'Harvard Heart Letter' Reports on Vitamin D Deficiency Dangers

New research suggests that having too little vitamin D, the so-called sunshine vitamin, can contribute to heart disease, falls and broken bones, breast cancer, prostate cancer, depression, and memory loss, reports the December 2009 issue of the Harvard Heart Letter. Vitamin D is best known for building and maintaining healthy bones by helping the digestive system absorb calcium and phosphorus, but according to the study, it does much more, such as:

  • Coronary artery disease. Calcium deposits that stiffen the arteries are more likely to develop in people with low levels of vitamin D. In one study, men low in vitamin D were twice as likely to develop heart disease.
  • High blood pressure. Vitamin D decreases the kidneys' production of renin, a hormone that boosts blood pressure. Several studies suggest that low vitamin D contributes to high blood pressure, and that getting more of the vitamin can help control blood pressure.
  • Statin-related muscle pain. Some people who take a cholesterol-lowering statin stop because of muscle pain. In a study of 128 men and women with statin-related muscle pain, two-thirds of them had low vitamin D levels. Among those who took a vitamin D supplement, muscle pain disappeared in 90 percent.
  • Infection. Preliminary trials suggest that too little vitamin D can leave the body prone to infection, and having enough in circulation can help the body fight off the flu, tuberculosis, and infections of the upper respiratory tract.

The Harvard Heart Letter notes that supplements are the simplest, safest way to get vitamin D. Getting 800 to 1,000 IU daily from supplements is a good goal. Ask your doctor to test your vitamin D level, and take a supplement if it is low.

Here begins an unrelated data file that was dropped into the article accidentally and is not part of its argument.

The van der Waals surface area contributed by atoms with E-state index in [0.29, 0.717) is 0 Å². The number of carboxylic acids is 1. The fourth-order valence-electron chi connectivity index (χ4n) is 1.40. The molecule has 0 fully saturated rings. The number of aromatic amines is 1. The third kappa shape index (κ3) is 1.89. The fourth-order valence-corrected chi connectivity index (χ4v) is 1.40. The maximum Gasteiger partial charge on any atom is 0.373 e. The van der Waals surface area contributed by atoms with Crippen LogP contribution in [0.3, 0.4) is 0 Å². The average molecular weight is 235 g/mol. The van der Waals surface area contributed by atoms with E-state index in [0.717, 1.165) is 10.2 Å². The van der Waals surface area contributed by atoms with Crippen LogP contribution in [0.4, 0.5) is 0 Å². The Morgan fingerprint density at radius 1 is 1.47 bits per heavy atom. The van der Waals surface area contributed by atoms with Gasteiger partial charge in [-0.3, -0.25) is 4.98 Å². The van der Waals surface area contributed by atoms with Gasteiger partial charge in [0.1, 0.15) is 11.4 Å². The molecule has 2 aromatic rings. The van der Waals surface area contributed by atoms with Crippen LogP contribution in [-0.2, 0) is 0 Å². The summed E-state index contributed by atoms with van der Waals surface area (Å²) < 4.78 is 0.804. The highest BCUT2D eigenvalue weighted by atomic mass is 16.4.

To read the full-length article, titled "Vitamin D: a bright spot in nutrition research," click here.

Download Center

HTML - No Current Item Deck
  • Free Safety Management Software Demo

    IndustrySafe Safety Management Software helps organizations to improve safety by providing a comprehensive toolset of software modules to help businesses identify trouble spots; reduce claims, lost days, OSHA fines; and more.

  • The Top 5 Safety and Technology Trends to Watch in 2019

    Get the latest on trends you can expect to hear more about in 2019, including continued growth of mobile safety applications, wearable technology, and smart PPE; autonomous vehicles; pending OSHA recordkeeping rulemaking; and increased adoption of international safety standard, ISO 45001.

  • Get the Ultimate Guide to OSHA Recordkeeping

    OSHA’s Form 300A posting deadline is February 1! Are you prepared? To help answer your key recordkeeping questions, IndustrySafe put together this guide with critical compliance information.

  • Safety Training 101

    When it comes to safety training, no matter the industry, there are always questions regarding requirements and certifications. We’ve put together a guide on key safety training topics, requirements for certifications, and answers to common training questions.

  • Conduct EHS Inspections and Audits

    Record and manage your organization’s inspection data with IndustrySafe’s Inspections module. IndustrySafe’s pre-built forms and checklists may be used as is, or can be customized to better suit the needs of your organization.

  • Industry Safe

OH&S Digital Edition

  • OHS Magazine Digital Edition - January 2019

    January 2019

    Featuring:

    • PREVENTING ERRORS
      Production vs. Safety 
    • EMERGENCY SHOWERS & EYEWASH
      Meeting the Requirements for Emergency Equipment
    • CONSTRUCTION SAFETY
      The State of Contractor Safety
    • FOOT PROTECTION
      The Three Keys to Effective Chemical Management
    View This Issue